The purpose of this paper is to investigate the historical contributions of complex innovations (both creative and tactical components) in a formative period in a major Australian department store, David Jones Ltd.
The study uses a context-specific lens to examine complex retail innovation. The study adopts a longitudinal design with the focus on a single firm, which met the inclusion criteria. Data collection was predominately from company archival materials and publicly available documents, including newspapers.
An in-depth analysis of two complex innovations demonstrates the retailer’s successful management of both marketing exploration (innovation) and marketing exploitation of that innovation. Effective marketing requires operational, tactical marketing exploitation to dovetail marketing exploration.
The study is limited to one successful department store. Notwithstanding, there are expectations that the lessons extend to many other retailing organizations.
The practical relevance is clear, with the emphasis on retail innovation (and especially complex innovation) as a basis for both surviving and thriving in an ever-changing marketing environment.
The use of a complex innovation approach is a novel way of examining marketing history. The study concludes that both marketing exploration and marketing exploitation are essential for retail longevity.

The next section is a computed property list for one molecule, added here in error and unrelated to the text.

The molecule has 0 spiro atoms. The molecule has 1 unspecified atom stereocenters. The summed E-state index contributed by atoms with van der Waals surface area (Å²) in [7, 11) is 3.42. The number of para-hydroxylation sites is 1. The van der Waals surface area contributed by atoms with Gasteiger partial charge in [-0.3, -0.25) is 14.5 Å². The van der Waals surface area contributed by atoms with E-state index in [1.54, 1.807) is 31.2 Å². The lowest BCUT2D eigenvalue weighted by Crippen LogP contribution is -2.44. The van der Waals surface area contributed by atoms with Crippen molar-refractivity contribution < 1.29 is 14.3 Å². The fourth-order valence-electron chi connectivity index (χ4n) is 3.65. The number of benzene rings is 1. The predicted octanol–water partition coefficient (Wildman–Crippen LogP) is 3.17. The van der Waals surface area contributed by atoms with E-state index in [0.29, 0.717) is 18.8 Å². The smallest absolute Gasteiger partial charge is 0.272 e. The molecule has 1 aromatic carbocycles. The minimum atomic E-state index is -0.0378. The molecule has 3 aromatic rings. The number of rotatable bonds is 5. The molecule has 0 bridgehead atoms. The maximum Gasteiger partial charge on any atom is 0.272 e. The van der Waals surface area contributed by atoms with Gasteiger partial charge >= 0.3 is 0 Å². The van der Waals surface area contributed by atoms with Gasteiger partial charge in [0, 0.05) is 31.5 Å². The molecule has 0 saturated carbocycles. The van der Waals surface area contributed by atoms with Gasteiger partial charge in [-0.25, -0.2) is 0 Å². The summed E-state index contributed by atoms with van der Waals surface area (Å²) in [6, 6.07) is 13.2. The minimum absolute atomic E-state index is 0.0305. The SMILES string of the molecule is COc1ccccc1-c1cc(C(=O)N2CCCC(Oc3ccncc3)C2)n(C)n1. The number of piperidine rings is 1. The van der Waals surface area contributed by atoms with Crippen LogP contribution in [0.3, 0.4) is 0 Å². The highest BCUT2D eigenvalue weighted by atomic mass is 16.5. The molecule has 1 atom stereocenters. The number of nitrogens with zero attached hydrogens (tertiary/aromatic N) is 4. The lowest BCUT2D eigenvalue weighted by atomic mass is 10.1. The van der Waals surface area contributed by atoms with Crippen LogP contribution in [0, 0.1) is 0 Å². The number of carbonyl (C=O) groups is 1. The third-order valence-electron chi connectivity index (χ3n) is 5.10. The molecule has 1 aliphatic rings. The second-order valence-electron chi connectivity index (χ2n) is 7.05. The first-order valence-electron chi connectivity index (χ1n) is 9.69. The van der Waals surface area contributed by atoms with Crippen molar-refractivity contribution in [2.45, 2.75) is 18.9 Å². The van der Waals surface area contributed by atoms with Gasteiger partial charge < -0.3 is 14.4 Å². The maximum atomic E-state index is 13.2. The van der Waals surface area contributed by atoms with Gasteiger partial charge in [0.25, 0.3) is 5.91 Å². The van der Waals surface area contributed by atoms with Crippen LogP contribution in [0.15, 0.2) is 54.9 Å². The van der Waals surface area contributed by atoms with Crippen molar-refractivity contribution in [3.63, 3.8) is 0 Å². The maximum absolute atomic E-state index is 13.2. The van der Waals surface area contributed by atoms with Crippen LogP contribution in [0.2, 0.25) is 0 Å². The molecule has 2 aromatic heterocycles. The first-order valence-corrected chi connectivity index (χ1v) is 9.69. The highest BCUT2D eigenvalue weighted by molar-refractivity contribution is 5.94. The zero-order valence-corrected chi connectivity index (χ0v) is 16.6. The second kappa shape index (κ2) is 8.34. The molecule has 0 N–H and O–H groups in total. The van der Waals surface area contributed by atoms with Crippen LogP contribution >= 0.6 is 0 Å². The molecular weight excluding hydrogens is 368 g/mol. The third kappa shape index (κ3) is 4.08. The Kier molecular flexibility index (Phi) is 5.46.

An earlier version of this paper, Historical Ambidextrous Marketing: Antipodean Perspectives, was presented at CHARM 2013, Copenhagen. It was awarded the Stanley C. Hollander Best Paper Award. The authors gratefully acknowledge the insightful feedback and very constructive guidance from the editor, guest editor and reviewers which helped them to develop their work further. The authors dedicate this paper to the late Barbara Horton, Company Archivist at David Jones, in recognition of her immense contributions in facilitating research and her encouragement of researchers.
Miller, D. and Merrilees, B. (2016), "Department store innovation: David Jones Ltd., Australia, 1876-1915", Journal of Historical Research in Marketing, Vol. 8 No. 3, pp. 396-415. https://doi.org/10.1108/JHRM-01-2014-0001
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